Saturday, November 19, 1859

Evergreen City Times

Location: Sheboygan, Wisconsin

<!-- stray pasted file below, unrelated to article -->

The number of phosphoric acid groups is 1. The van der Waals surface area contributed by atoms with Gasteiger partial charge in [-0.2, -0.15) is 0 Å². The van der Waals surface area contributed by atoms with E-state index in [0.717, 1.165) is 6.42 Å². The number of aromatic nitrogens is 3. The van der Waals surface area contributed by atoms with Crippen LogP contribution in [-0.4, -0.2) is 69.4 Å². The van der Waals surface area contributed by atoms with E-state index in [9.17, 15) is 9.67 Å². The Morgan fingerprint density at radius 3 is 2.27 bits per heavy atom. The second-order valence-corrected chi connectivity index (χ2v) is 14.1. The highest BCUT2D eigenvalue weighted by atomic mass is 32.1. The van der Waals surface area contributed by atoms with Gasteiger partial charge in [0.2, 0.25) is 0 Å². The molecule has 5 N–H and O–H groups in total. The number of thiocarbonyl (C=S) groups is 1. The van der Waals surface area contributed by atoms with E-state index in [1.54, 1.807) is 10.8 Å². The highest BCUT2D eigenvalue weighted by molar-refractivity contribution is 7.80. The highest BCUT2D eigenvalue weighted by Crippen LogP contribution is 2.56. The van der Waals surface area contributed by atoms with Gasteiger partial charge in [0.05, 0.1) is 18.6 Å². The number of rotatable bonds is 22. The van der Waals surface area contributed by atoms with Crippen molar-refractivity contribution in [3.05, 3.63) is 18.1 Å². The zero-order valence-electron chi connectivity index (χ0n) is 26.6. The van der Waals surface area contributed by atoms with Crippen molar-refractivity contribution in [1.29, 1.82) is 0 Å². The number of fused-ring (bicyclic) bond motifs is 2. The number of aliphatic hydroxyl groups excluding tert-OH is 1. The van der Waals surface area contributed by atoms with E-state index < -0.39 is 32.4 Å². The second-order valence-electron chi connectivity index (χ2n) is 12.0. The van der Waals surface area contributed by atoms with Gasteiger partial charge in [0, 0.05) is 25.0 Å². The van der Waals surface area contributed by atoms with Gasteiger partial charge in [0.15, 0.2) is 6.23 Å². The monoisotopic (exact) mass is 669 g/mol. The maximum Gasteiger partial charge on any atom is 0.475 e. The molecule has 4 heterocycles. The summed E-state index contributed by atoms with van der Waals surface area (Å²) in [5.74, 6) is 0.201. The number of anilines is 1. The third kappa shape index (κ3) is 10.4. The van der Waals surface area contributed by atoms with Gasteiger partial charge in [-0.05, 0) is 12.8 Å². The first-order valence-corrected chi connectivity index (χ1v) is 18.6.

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Evergreen City Times (Newspaper) - November 19, 1859, Sheboygan, Wisconsin Cbtrgmn Citjj (Dimes lHI.V ANti COMMK.IIC1AI. NKWSl'APKJ'., r.vr.KV JAIUIII-AV JIY A: S 1C It, W. O. MS ox M; useiu I'Ti ON. crlUr. auuum, i.' nunum, -tut Co one J'o'l Ofllce, J10.W tbe r In ail ci-ri- to the ordi'l. ;MI ufcur Che wxylrnllou of Chi- OK A t> v K H T I S O .______ din mil I lyr I -1 s 1 1 J-J' t.3- '..Vt I V i.'wi I." I'll.' .114.1 in, I.M'I H.Oll; 1" 14, OH V7, 2" I'.'.im nul ZA -10 r.o flu I Citu GENERAL JOB AND BOOK PKrNTIM) HHC5C. Wtfrnverj oTHMn sfcil dottc t- KATES ook WORK. JJ .v hundrtd on fora J.ct JJntiiwtions, anlr its iast Owncerns." EOSS STODDAKD PROPRIETORS- riiy spirit, INDEPF.NDKNCE, let me TO MAIL SITBSCEIBERS, SI 50 IN ADVANCE All. X-J'JTll Of lull1 HI' UU A DVar.TUKMKNH AWP STCCIAC. HI i-xfrn. uuiii. Hi- of tlio bu nn J'J cvnli- per i: NuTicr.fl ot Htntiitv It a po .e irliol" "III bit n n Iii-llllltloll', Klrw ColllpillllV-, Kill Illll'CbOJ" chrsp bw by anyof our with of Artistic tuvrlt. ACCilMPAMIRO "V -Ill li -fU-U iiiillir.irU.l.iuiU Ill l" IlKIt tl'.SKU, I'I Sut ftti'U II 1.1 iii-i.'i.> 10 till lll.'l'l' till-ill r. I'll linn in. "on" niu r'lln Out' Iii llo.-.- Mlilin Mill. .111.1..- .x i-il.u.l'i Written, nnd delivered l-i-furp tlic and lU'irrs' of tin- Third Concessional Ms- trli-'ofWIienrsln.fri-trmhor VAX B. f JIHAD, oftho Fond tin Lac Democratic Prut. punuMiBp ny REO.PKIT or TIIK AISOCIATIOX. Frtir.KD' nnil coDirnnlors, welcome I Once ngiilB TVn rnfft In happy unison. Mnccro I The i rotfrrnil of l-.lin "bo vrielJs pen, Anil trrnoroiis ills hnnrly word of cheer. we frfiti-rniilly onco moro; Wo norni' from North nml Bust sud West From whcrg tlii- red mMi tflls his o'er Wlillr (rn'inK on tlir lin foot hath prifSPd; tVii-ro r-or'iirrn irlancir nloni? BAY, Wlu-ri' Mie RoCK Co ivettisMj- Wiipn- Miriti'tAX lier mimic A-d ir'ioro 'I'' mea-.cli-rl glides; Vinrii Prr! nt :'.in wold, M'rrors S-T of orient cold, A'-il TT'IITO fri'.ron- of I'nr'h's dauch'eri t'le to Iti'r maslo i ADDRESS Drljrrrrd before llir Etliinrx nrtil Pub- linhrr'r Assoc.atii.ii of fJif Tklrtl (Jon (jri'itfioiiiil of in fJnU, f'linf (hi Kfjii. .1 A Fund Ju Luc HIBLISI1JSD BY ItKQUKST ATION. OP THE A8SOOI- Tho iieouliiir chi'tiietcristinf of a pruat tnun. of'ti-ii Bonirt.iiiii'S nn- rniiH'i by liiin-1', hut out i-ai'ii-niiijilly. wlii-n lii- lii-' ni'-nii'iitn ilra winy niirli. nnU tin- voliiiiii' ol lii.- lif'i- oliiM'llr'l. in hriir'. in ihu ll.n' liif tniitli, i-.v in tin.' s mute.' tlmt ll ii udiiiirjni; woi'l'l [iltHM'il in ('illilif. labor, the time, and talent bestowed upon j real estate, or to be the slave of it.. A more searching inquiry, however, then I shall deduce, as I pavi into tbe (jreat, true mission of the Country I notice, its claim upon the country and tin .till convince us that it is' a power j people it serves, for an independent, ade- in this land, and tint it has a purpose to I quate support, A community that takes perform, a work to do. that makes it more than the equal, in the aggregate, of the more pretentious city iiri i' t'.t ft: I' .H.11I." lit CIIANA.S J.'ii.-. i; l.i J I KW i I., l-l. it A' -v n Jlvii U, Hi i" -j r, 1 1 nn 1 i "I 'I II "Ml' .IKI f lii ri-.'ii I. II , MO I'. Ky 1. i i J. n.-.'l'll'i-. IlKNIIUIfK a i .j MAM riiN.M .Iu. i.. n MI. M> i. it., .i .s.., li'Miiin Ji'hu Jl''l.riil', .IliliH'' il. MlivMl' I'li-i V. lniiiH-i, .-in No ililn, lli-i.j. It. tJur.l Jiuiii A. Ciiiiii'l'i'll nr.i-r t: K ii ,v t: .v T. w. IIAMIAI.I.. II. HAf.M.N. llAVIIi W.-l'iSKI. O. II A IIN'I .ttlt I'l'f'K. II. t'. ful'lUK I.'u M. MAUIIIIAW. fill. Ill' IIIIAI'KII. fjlill A. MA I A t'l'l'll. s t; i-1 if. J.l.lK'l i.u v u MI t AIIIIAM .VMITII, r OH VJt'l.K. .viiKim r W. Wl'iillvll. Ti...... -J I' Jn-i-fli .nn Ili-o. II. I'uli.i.-. try in I'. -Mil.nil T. K! U S. 'J Jo i'i li !M Aucun J'lltli lirvclllnl. Jill CH'1'..IT, .Illi-Klu, Jollh lifftc. Win. Taylor, II. Nortli lloif. A.. J...... Him I. I I M i.l Jon'l li M urtl .lluvcr. .i.l Vlinil A I'I'iilN IMIIST.I IIY TIIK tiul'NCIL. T. KlhK-burv. A'l.tii hi. i.u.'viii- fury. t .-i.'ii.iri'' i ''.i lllir ll'iil. 11 Mm. jti.iftixtuj'ri RAILROAD ni -a. N. Ii -C. -.1. Tlmyer. J. t. KirMiiinl, A. IV I.ymnn, finvlil Tny- ill'I'lin.' II. II. lloti'h'.tl'-, II. N. Smllli, II. A. I.. O.'fililXiT, II. 0. IE llri-0. it. MIIIIIIM, Or.ill H. S. HARMON, I Si r. 01- ST. AMU'KSXSYI.VAMA AVK. J, HIMVII i; Cu.N 1 Mue, I ff' lo.-'tnit.'ti' o in the nil. 01 1 K.'i: l.> KlMi'S is. ERNST HAWKINS, A XI) I.I.I V II c: A ly JONES, Ull'.ce over Hank of Mieboygau. u. i. 1.1. IS. j. u. JyNllS, DR. J. KUSTER. jliubnygiHi, Oftiee V.'lli if I fiu-iuci] III tlic I' litl'l U-ulllllK-M. ihiiii-tnl t" Inn euro '.-l III till lift t'linltltli- ISlt-lV ROSS STODDARD, HOOK, Illaiik, Cunl, Ili'i-urutlve, ntiil ,.r-. Ollloe. NIL II Kmj.lro lllock, j lot. I' ft miln P. SUFFROU, U-.l.l, r. lU'pnlilni; nf all Hn.l. I: itdviKlvJ lo. Shot' Mook, 151-y PAINE, County Surveyor. tu Itlook, >-idtitU-i-c. MirtnjTfMii. AMERICAN HO US E Mil. II'.I L'K K K, ll'l S. M I'Kl; DAY. P. KANE Si, SON, TIIK J'YERGREEN CITY TIMES Job Priiiling Houso, ill-: jiliu'i- to yenr work iloyr XIMTI.V, Oi-RcH LAKH, w'.uru ynllow s'JcnTes at crnln, In f-r'llo o il WA SHIN-TOV'i whpro mnr of t'ic I'oiilon sun tri-nd'n'" (lie 'Ir-iuuy ''onit'on. T" t fll'WS'lT.! hill I' fn'nrl'- O'.T i.'u-Tillnys o'.'MAnai'STTii1 f nre o-r -s "l'i tliov over And, lomrn U-'s nifty we in lia moliy. Tun ''OTTOT rmr' l-iVs t seo him T'r" iiili' 5-ii'J ti'n wrl o'vr I I'ri' 'innd or fnHii'r nnrc Mini r- r'.nkl'.-il sl'vi-r tliro'.ixli Ills zlnssr Imlr! in t'lc morn of Uiiliilnri'd In tho world's liliiiiiHiiO'is PII wiir- rs ll'te the unHi-dard I Ird of ring, Dnubtlnx the owi'r ol'lils untiled whig, i U'lio the lur'iilsen of his soul ann IIIK nllil ninl.I Ion to excel How rosy SUITS Ine t'lroopli his viitlon toi'iim. And Klnrlrfl throng bot'o-o him in liis dri'nnu! Who eun di'scrll'O liln IndlcroiM dlsmny, When on u pnvtiux a'icot In) eliMiood to stray, And, HUi of ji-'nd deeds is jjlnnccd'j !lii'iii.'li, with the riipidity of tlpiiiglit, us! we luiik. ii may upon n .-injjli' sentence phicred upon the mnilile them It tells ol fieri e butiles wnjjerl. nml lir-illiant vietnrie" won ot r voliitiim commeoee'l. nnd Niifrii'ienily inntnri'd to wii'iu-h the reiiin nilion i f existerei.- fri.'in nil miinkiiid. it' thu sweep nt' its il.flneiiee 1.1 not in- us- nri'il, and uhirli may loeiinini-li'is'. it coiupre.-ses nil thnt is nf the or the nioveint'iil lie d, in a lew words History tiboiiiids in illn.-trii- tioti of the truth iisscrtud, und many a granite iiionuincnf, with its hricf. senten- tious inscription, bears witness IK thu iii-jinciry, the scholar keeps jireeii. ot the virtues, the noble deeds, ol the world's true heroes. lint amonp; them all, I know of nune that is more beautiful, more more descriptive of the far ruauhinfi in- iluenci! of tj'io movoment he inaugurated, that iipim the stulutc of OIJTTKM- wi.'KO, one of the ihrcu iinniorlnls lhat re- veuled tn the world the "Art Preservative of all Arls. In an humble town in Ger- many thero is a statute of in his hands he holds a compositor's "Stiek" and beneath is chiselled the in- scription; TIIKltK BK LIOIIT." U'Jjat this Cut. WHS to the phyi-ieal win-lit, the art of Printing is. nnd will con- i linuu to bi; to tlie intelleetnnl and nmrul wi vlJ It. is doubtful if tlicrc can bu culled from the wholeluiifjiiujie four words more fitly expressive of ihu inherent power As our organization is made up of the representatives r.f the? country presrv as not one id' ns located in this Conprensionul District can pufon any metropolitan airs, or claim much pre-eminence, over each other, in Uie amount of our circulation, I have t limit-lit best to dev'-tc the major por- tion .if the teinarks I shall make on the oc- i-ii-ii-n. to tl-.r claims, ihe lespmisibili ies and tlie ii.fliienee of il.e ('onnt y Pres-9 As its clniin f'.r support. ripKl to live, all turns upon t'he point of its neces- sit VHS an to those among whom it ehi'tlv eiiciihiies, we? cons-ider tliat" first. If we cm n establish its neces- sity, i's to live, then its claim f'T an indepiii'.ili'iii. ailequute support, weslmll deduce with loiiiiriil i-erminty. we ineiin by neee.s.-i'y will not be comprehend- ed by those whuM> idi'as of usefulness are the ground that a school is a necessity, is not slow to furnish the mi-ans to pay tin- necessary expenses incurred. A religious. association tl at tukes the position that a plnce of worship must be'-uilf, nnd n pub- lic teacher maintained in such a manner lhat he need not dwarf his mind by pon- dering on the necessary connection bc- hia last shilling and hunger, is provident enough to provide against the calamity of taking poor gospel frmn a man nmde lean by endeavoring to do God ervice on an emt stomach. So the service on newspaper an empty editor and publisher, who is expected to be teacher, pronchcr, polili- riun, and educator generally, should boas amply provided fur his papi-r will be n file simile of the general support it re- ceives. The law of cause and effect opc- rali'S with tremendous cortainty in ncwu- pnper as well as elsewhere. A lean support results in having a paper printed on old type, a general debility diffuses itself through the institution, and finally ttik.3 hold of thu brain of the editor. For this result, which ofti-n overtake? some confiding. Imput'til meniber of our craft, let it. not be .supposed that thu people generally nre primarily, or t-i any consid- erable extent, tn blame. There is a certain t-l'iirm bv which dreamy are inflncnci'd in entering into liu- incss. Such u having 'a liitle of the fanci- ful in their make-up, have never been fully i convinced of the truth of the stubborn. i mathematical fact, that it tales just one hundred cents to 'make .a dollar. They nre minus the financial faculty, when they launch. Ts it strange they utrike a bar before failing Tar? An army of aspirants for deathless oditoriul lame are in this wny attached only to Mich substances as can be converted into food for the stomach, i-r covering! the but a necessity Mich ii.i grows out or a high tyjie of civili- zation, si neeessity like that of I he flouring mill in li.-ii "f tliu primi-ive means used by saviifies iind fiioiiei-ris to piepare their food lor iimKl'enti- n ncei-Sbitj like that which 1m.- aside the post, and driven the locomotive svvii'tly over.the onee tiavi'lod route; or, to come nearer home, Inis laid aside tho humble ox cart, and put in its plant the cnsy-springed vehicle in which to go to market, to meeting. End oven to mill; a necessity like that, which has covered tlie neut house-wife's floor with comfortable carpets, und added u j long lisls of enjoyments and comforts known to us, thai make life a pleasure, in- disposed of each year, and sdll'they come stead of one endless toil for something to Another another bund uf larger cli- ent, and to For mensions. and loss capital. 1 can pity with the desire to enjoy these fruits of a their sad lute, but I am not going tn in- advertising days it is the chief medium of cimmiuiiicutiiin between liim nnd his cns- timiers. And in return for tins, the sys- tem of modern advertising 1ms revolution- ized public journalism. But fur it, thou- sands of tho papers that now wuuld down ut nnee. The innas of men but poorly appreciate the obligations tbey are under to the business men for furnishing them with cheap reading. A well estab- lishrd paper under the present system, would need to increase its circulation mure than three-fold to enable it to dis- pense with tho income usually received from Advertising. Wlii.'e acknowledging the obligation the is under to the real, active, energetic businessmen of the country, I am by m> means with the. manner iu which they are tuffeied by their nuigliburs in the game business, to use the columns of the newspaper gene- rally. As in everything else, the enter- prising rind farfceing enjoy the lion's share >f the benefit, by continually keeping themselves und their buMiiCfH before the- public. Go where you will, loot into hat paper you phase, and you will find that a few men take up nil the space usually allotted to advertising, wh'lc the great body uf the traders and business mcri are represented in the advertising of their village paper at all. This should nut .be so. but a newspaper should be the bust possible index of the legitimate business of a plncn. To this end the nd- should be shorter, more them. Tlit; man who expects custo- mers for goods, wares, or labor, should let it be known that ho exi.stg, what he is what he is ready to do, and above all, wltfrr he is to bo found. I appeal to any nan that travels in these days, if he dues nut, starling, consult the pub- lie prints to see which route to patronize, which offers the best inducements; and he maps out just, what he will do, and where ho will go, in the quiet of his own home, or place of business. Jiut so does the farmer tnlte his paper, closely scan the indefinitely, rend it conning through tho brain of tbe people.' through this ago, ntia on to all ages, through all coming time; thif, ia th dwelling HKSJ-. lie gnzed for A while on acvi thvn lie cut It, and 't, i'. cnjoy higher type of civilization, seen in the cnlcata the doctrine that poor financial manager! of newspapers Rre to be sus- But after nmking all due allow Bnt iti rnasicnl urt diKovcred Dot T.I. Till he briplit iu a foonulu p And, oh what n gU-rioiii; tlitiiii it bccnmc! For it tipokv to ilia world in B ofA Yv'hile mastiir wroXo ou. Till the livnru of the inillluns fired; It came ix n baoc and a mm The jipnvcdil, the Jliv t ktvrlLXir Vonrg Uoiiina Trent Jur'.L en Lii ramhlw more. Tho viut. llo itcnrfhed tbo rude rcclt, and wltli nplu'e fonnd Ho it with firo. and rejoiced ct Oic tlu Aa he moulded tlu ore Into characters elmif Till hin ntd croi with For nn engine wproaa, and he called U iVt F The Ten nnd the i-oniU To soltcn tin? liesut, nnd cQilxbten the mind Kor tlint to tlio trunmircs of birlb; And thup bwDt ihom fi'itli tothocr.ds of tnu Tbtir for truth weia trInniphanliodv.x-0, Au'd the rod of th8 tyrant was reed Tlicy wcro made to exalt to to Thoxa invincible Txh mid PHE.I. THE REVOI.CTIOSARV Soi.niKRS survivors of our revolutionary battles rapidly leaving us. So few remain that we cnn count them up on our Five yeius or.6 trill be A rarity. better condition of the people generally, comns the desire to store tho mind with furniture that by comparison 'with these j ance for -these, T Toe careful, in- next, new bonnet will b'o bought, her ihings shall make it appear that gilden1 talontud, economical and judi- presides over them all. As a eious publishers of the country press; swings of men, and mentally jot j Here If a of nj, lhal tttahln ,D y down he will buy tbe necesscvy I chuseUs, to draw pen.ion.for evolution- suiTihcs for bis family. Just 50 (3oes the Mv 8er7lccs ._ J qniet hovwcvrlft ssttla tli- "r. 1 man's chief duties are to bu discharged, and liis chief enjoyments to be received, under his own roof, and in his own neighborhood and county, there is a niani- I'est propriety in his having much of iho acnitiiitiecl in tho movement he or infuriiiiitinn nccesstiry to disclmrge his obligations aright, conveyed by those who arc identified intimately with his interests, to acquaint him with men who nre to repi-ocent him as a citizen, as well as to mulce limi-converpant with the iimnugpiiient local affuirs thnt concern him nn a nienibur ot th'i.body politic. In miidern jihrase, posted" in these ma1 (era, there is nothing like the country press. From tin's lut il not be inferred thnt all the intellectual aliment a man is to draw from t e JSMICS of the press, must uomc through the compressed medium of his village paper. Hy no means. The inn n who woulil confine himself to thia. would be too exclusive to lone retain even moro illiiHtrntive of the mission which wo, fceiiiluinuu of tho are humbly cn- deavo'riiiu to fulfill It'it be trim that real progress is the product, of tlio world's increase in kiKiwh.'dpe. wiMlnm, goodness nnd truth, 50 embodied that the result. its uetivities, inerc-aseii the sum totii! of human happiness, then we may look in for any instrumentailiry that.tins produced what we have realised in that, dirvctinn, nnd iinsv can stand comparison f a moment btisidc (lint of the printing Art. Kutore its introduction learning was ecnifiiit'd to (ho wealthy few, the fa- vored ones, while in the most enlightened natioofi. the grout muss, ignonint und su- perstitious, were held in thrall by the ed- ucated bigots who dictated them ii faith; or wero tyrannized over by ambitious leaders who artfully persunded them that, their own individuality must be sunk in that, it might bo, of n erowned id.ot. Tlie dissemination of light, by the- of the printing press, so augmented i he intelli- pence ofthe people, thtit JRefortntiiion In lleligion, Revolution in Government, Pro- gress in Science, Discovery in Art. and general education wus the slow, but. sine result. It made knowledge so universal, I hilt the brond minded wen- c-iated, their enlightened pulley put in practice, leaving lite ambitious tyrant, whether in thu giiib of a prie.-t. in the uniform ol tki: I hat. But to make up the feast for liis literary entertainment without his local paper, is us mnnifenly absurd, n? It would i ue tor tiic farmer to load liis table with I toreigti' edibles, while those purer and fresher, raised by his own hanrlp. were tossed contemptuously aside. Further-' mute, the country is necessary as a men us for propiiring the way for the'rc- ft'pliijn of the metropolitan journal. The existence of the journal that.numbers its issues by the hundred thousand, is only possible because in humble lininup nil over (he land, the sheet that ci.ineH ludi-ii with Hem.- in whikh he is more inliinati'ly in- KMcsted, has begot wiihin him a thiiM for tin re general inioimation. InHeail llien, ol being aiitagoiiisiic with eoch other, the field, by the Miioolh-tongnc'd hypoeii-v of ........__.....__ tlio politieiun, in tl.e soiled ennine ol the j iTi'iintry and cily press are mutually J other. In proof oi or llni miijos'y ot the King, less of mato.rml thnt he eoiild prey upon, to toid lat'f power, fume, guin or cnso. The liigh idenl of onr fathers, "in found n Cliinrli without a liishcp, and n williout a King." c-iin only hi.'fully ren- depeiicietit on riic thif' glaneu over (lie localities where your papers cliiofiy eiiT.ulate, and if your cir- eiiialion is riot lingust within the legiii- miili' range of your iiiflneiice' where the people are tho nintt .intelligent, and most refilled, tlieii you may lie sure there is in this land, or in any oilier, when soinuiliiiig defi'ctivc in the tone of youi A c.npiT conducted properly. tlie diffusion ot knowledge by ot the jirintinu press, shall so ripen the. educate tlie hetirts and expand the minds of the, poi'plo univeri-iilly. .-elf-govern- incnt in e-ich islinll supersede the functions of u king, and every mini slinll tie so fuily perstmded in his owirinind in regind to things spiriinul, tluit nil) he hi.t own Jiishop and High 1'iiest. An engine posse.-sed of such power for good or ill. that in its rudest Man- uns thought to bu under thu guidance nnd con- trol of ii.flunn'i', tlnngh at period it issued nothing but liibles,, through its own self-developed influence, made vast improvements upon the original, and thus magnified its own power beyond all human calculation As compared with the old press of Germany, tho modern press used by the great dailies of the world, luvo a power augmented more than a hundred fold, numerically, and in benuty of execution IIIK] superiority of the texture used in priming are not to be compared to ancient, newspapers; while tho amount of thnir issues demanded with a pertinacity equal to that we evince for our daily food, is a.benlute'y imu'Ousc when placed bci-ide the comparatively small pile of printed matter which annually issued from the pre-s centuries ago. WhUo contemplating the immensity of tho issues thrown off by the giant steam of the lar.d, in attempting to pute tho influence of the grcnt mctropoli- tiin journals of the dty. and measure the inoiive power mentally, of the unnumbered magtiEinep nnd pcriodicnls that are nnw produced, it may bu thought that tho vocation bt.'iiig humble conduo- tnis of the .c.o.untry compara- tively will find ite warme.-t li icMids, its life-long. living snl'.-eribers among those who demiincl more reading than one country weekly can furnish. The news- paper publisher who teets jealous uf MIC city journal, feels an envious desire to rout it out, iiii-tcacl of upon it as an auxiliary, has mistaken his mission, ami is wilting energy ihat if expended in siitiie outline nioru suited to his inentnl ealibic, would miikc him tin independent man, ins'ead t'f a cringing, whining, ptiverty-htiicken editor. As a further proof of the necessity of tlic. country pro.'-e, I affirm that it bears the same relation to tho.pcople, the'igre'at mass of whom the country, in re- gard to their education from youth tip .to manhood, and on to old thct the common school docs to them whilel their school-going days arc beingspent. If .tho school begins their education; teaches them the rudiments, the local newspaper not only keeps green the memory ofwliut those who suooecd in making a good paper; who maintain it for a scries of yearn, and who pay their debts as well ns their neighbor.', do not have nn adequate ci.nnpensiition from their ordinary, regular and legitimate business to compensate for the care, the labor, the responsibility, and the talent laid out upon their respective shouts. Now look over your fields of ]nbor, brethern of the "quill" und thu and sec how often you have been indebted to n propitious turn of the political wheel for the means to help you over a hard spot in your finances. So far as tliis ia actually tho case, to n certain uxtcnt an editor is a slave. Now 1 hold that independent of any income that may accrue to n newspaper publisher by a fortunate throw of political dice, ho should so conduct his business that it would be independent of the smiles or frowns of and it' their favors come, as angels' visits receive tluni like lepncies from dead uncles, not jis the l.ll'e-Uood.'of your.' enterprise. in order to put our busi- ness on such u basis as I have indicated, and secuie such a remuneration as a ju-, dici'in.-ly conducted country press de- serves, 1 hold there is but just one.way in which wo eitn surely, independently, and righteously secvrc the'end. And that iV to cense our insane attempts to compete with the niumnmth city press in tlie price of our papers. The idea that a country press can make more money, by nellinc its issue for per year, instead o' is n delusion, and us practical workings rc-Kull in depriving you of your just The firtt argumctit for so gelling your paper is, that enough more will take it to make good the lots; 2d, that you must doit, or next new dress purchased, ftud all her the- city journal, sold- at a dollar annum, will run you out. The first' is per fallacious for'the reason .that country press has not pxt'tnt.of territory suffieietit- 10 'legitimately' it to atr tnin circulation to prove the .doe.trine; There is'only about, sucli a portion of" the people who are. sufficiently .doveliiptd to see iho need of supporting, their local''pa- per's.' Let these bo told frankly and honestly that they tire not paying enough lor it; that it would be of tar more intrin- sic worth to sutfaint-cl, and' iiiiu'-'ti'Uths of your [latrons would chcer- lully add tlie miall ,.ittancc to ifiom. but the aggrepate'to you would itiakc? 11 finite difference that oxists between justice and 'a species 'of roobery. :.Thf 2cl thnt you must do it or be overrun city not a good one, u ml your own shows ih'nt it is nut fear i" thin' respect that rules' the price of your jiiurnals in 'tliis section'.of the State; for if'it was, you would sell for instead of Vfei havc'comp'ro-' miscd the matter by'stopping half wav. Now let tbo bold ground be taken "that the city paper has and can be af-; forded at n. given' price. Also that the country paper has its.use, and-that it cari- ncit be to cover expenses; aiid.yield an profit, it' sold at. 'the low price they huvc most .important that- ;oiir o'fficwl It may; and DVaCtlOal liartl bill il I f f. it contin I und practical _ ues their education through As the the commonr-fchoii.l diffuses knowledge con: measure to 'propose to raise among t he. people, niore generally .-than the higher school or college can, so the country prcsF, br its peculiar claimiupon the people, ponctratca moro thoroughly tho whole country than more imposing journals can, and lays the broad founda- tions on which are reared the social, moral and political opinions of the people. It'I have established the position t'mt e price of our journalsi until all shalJ niman.d but: it is my deJiberate opinion that if we adopted it as ciation, and pledged, to cnch other "our racrcd honor1' that we would go home to. practice it, that it would be the most sensible thing wo can-do; and one-that 'would more truly elevate'.the character of our journals than 'anything within the power of tliis oohverition to accomplish. In addition to the claim the country tho country press is necessary for reasons i press hiis upon the' cunininnity, in the higher und broader than those which ciflen item of its subxeriptjoii price, it'appeals' (K-ternurieils'establislimeot to wit: to puff iii' modern days'with peculiar force unimportant and the an incipient city to advance tlic price of i.o tha busiocgs nian; ina'smueb M in these wants supplied; A.t least, these parlies will call at. the places they mciittilly re- solve to before leaving home, and they will buy just' as they calculated, unless they have strong suspicions that the tra- der docs not: live up to tho public profes- sions-he has made in bis advertisement. It will not do to bait with smooth words, and then charge the highest price. No amount of advertising can preserve a man's reputation who deliberately and .systematically falsifies his offers made to the public. Jf you advertise you have a good stock and are selling cheap, prors it by y.ouivacts, and then advertising will bring good customers by bringing the same men to your counter several' times in the year. Take opposite course, and thoro is no salvation for you, either in "Printer's Ink" or out of it, as a life- long reliable buniucss man. 1 here is cause for congratulation on the part of our fraternity, that justice long lirlayed by the law-making power of the States, WHB at tho last session awarded to in a measure, so fnr o.s Icgftl incuts arc Concerned In ft measure, 1 say, because tho law is not perfect yet, in that it requires in some instances double the longt h of time for which il awards pay. We should taka measures to have this ab- surdity in the. law pointed out to the next Legislature, with a 'view to procure its alteration. As it is not my intention or deiire to greatly ovm- tax yonr time 'or attention, and considering that, en Address of this character should be like 'mi cditoral, to malce it tolcrtiblo short I will only further remark that in view of thcrwpon- fible position we sustain towards tbe pub- lic, if we shall have gained any better and truer conceptions of our true mission, shall have dulled the asperities of editorial life, cemented friendships, and initiated meas- ures. which when matured will advance our mutual interests, anil through ns the in- terests of the people, moral and intel- lectual sense, then our meeting and organ- isation will not have been in vain. Inas- much as a large proportion of thepracticnl, ready knowledge of people, is- con- veyea 'to them by means of the newspaper press; inasmuch as the opinions of the people are formed, modified, or changed by these silent preae hern they welcome to their fircu'dos, it .-becomes those who place their hands for guidance and control upon so powerful an engine for good or ill, -to approach iheir work: with a due sense of their rcspoi.iribilit.y. "To four.d an Empire and lay the.bri'ad foundation of in I'rce- is in no fetipc n nobler woik i or 'lcn county. 96 ssex county. 100 John Bourne, Plymouth noubcn years; Micah years; 100 years; Kufus Fatnhnm. Plj mouth county, 93 years; John Goodnow, Mid- dlesex county, 97 yonrs j Gulli- ver, Berkshire county, J'eftrJ', INlorgan, Franklin county, 90 Abrahani Uising, cotiniy. years Benjamin Smith county, 54 years; Jutnea Sawcn, tar county, 9S yean Jsbcj.imi Franklin county, 94 years; MOMS Thonin- county, So yesri. PASS Hilt An individual calling Linueif Fultom, and preiended' jeweler by trade, absconded from Oconto, Wit., on Wednesday night last, carrying away with him ionic ten or more watches, eardrops, and other articles of jewelry. belonging' to in that village and vicinity. lie was accompanied by a wo- man. They also Btole a canoe from Mr. James Don Levc. THE BALTiMOitJ! A corrcs lo The political rowdy cluU there are a thousands limes more to be feared than such piratical as those led by L'rfiwM. Thoy do not all go to the polls with Sharp's rifles and fixed bayo- nets, nnd pikes and spcarc, but they now cairy shoemakers' awls; with which they can kill crowd. a man, with impunity, in ALlTEJUBY to those unaccustomed to it, the Ancient British, or Welsh language, is a. "jaw- still in no other UP. guage, can a vctse be crmpofcd without a single consonant or guttural whatever. The following is a stanza to the spider, describing it at work: O'l WITT n-y I'TTnu e O'i iau c! n wen; E el wcauk, A'i wtao j-iv icuiuU. A young man who bad spent little of his own time, and a great of his money in reading for the bar, was asked, after bis cxtmtnation, how ho got along. -Very said he, -1 an- swered one question right. -Ah, indeed.' said the old gentleman, 'and wbc't that r They asked me what n lam action. was, and I lolj them 1 didu't know.' the truer princ IT broadcast a knowledge of L-iplcsof political, tocial, and Soun? i__.. t i M n imnnrfnfii The population of Washingir.n Territory to be but badly appor- tioned between the seaes. There are thousand rotors in the tcrritorj, of these, two thousand are candidates for without hope of relief. Tbo 'ruW plaintively for religious economy, by which a people be' :govcroned.wco' alone can .peipctuale what tho. founders have commenced. There is a revolution going on all the time in the minds of the people, but dimly at all, by those wlio look only, upon the the .humblo lionies of tbo people a wilcomomessenger arrives each week, or thftt insinustes 'itself into tho affections of its'readers; silently but most surely its leading characteristics remold tbo minds of those who read, and in this land of the ballot box and free prest, revo- lution announced from the polls instead of being proclaimed frow the ihatured walls of a'captured city, as of- yore. Whichever way this modern giant walks, there bright freedom for all, follows in Jiis train. AVhere it in shrcklcd and placed under ban, Cimmerian dark has not yet rolled back its tbe weak and'the ignorant are enslaved, and the strong and selfifhrulc over them. The Pen and the Press I twin .messen- gers of light! the one to fix the burning ond .tho other .to reproduce it tion of New Knglatid girls. tract of land, about 200 by 700 feet, ia Baton Rough -.Parish, La' recently sunk to the depth of 75 or feet, Bwallowingup a barn, from wbieh people had time to Tlie i-atsstrophe was' produced bjr.tbe- action of subterranean springs. M ise appears attonisbed at the calmness and courage of Old Browu in not being terrified at the display <if Virginia chivalry.' Speaking of Brown, the Governor I ever saw." ___II u fact you TCTJT two women cbeu togctber. with inch ptriner, there bat little to eitbei is being tST" To do good to u resemble the incence aromm ftr- the Ly which it U eoncumed. rake, bj "I rf-ari Jict.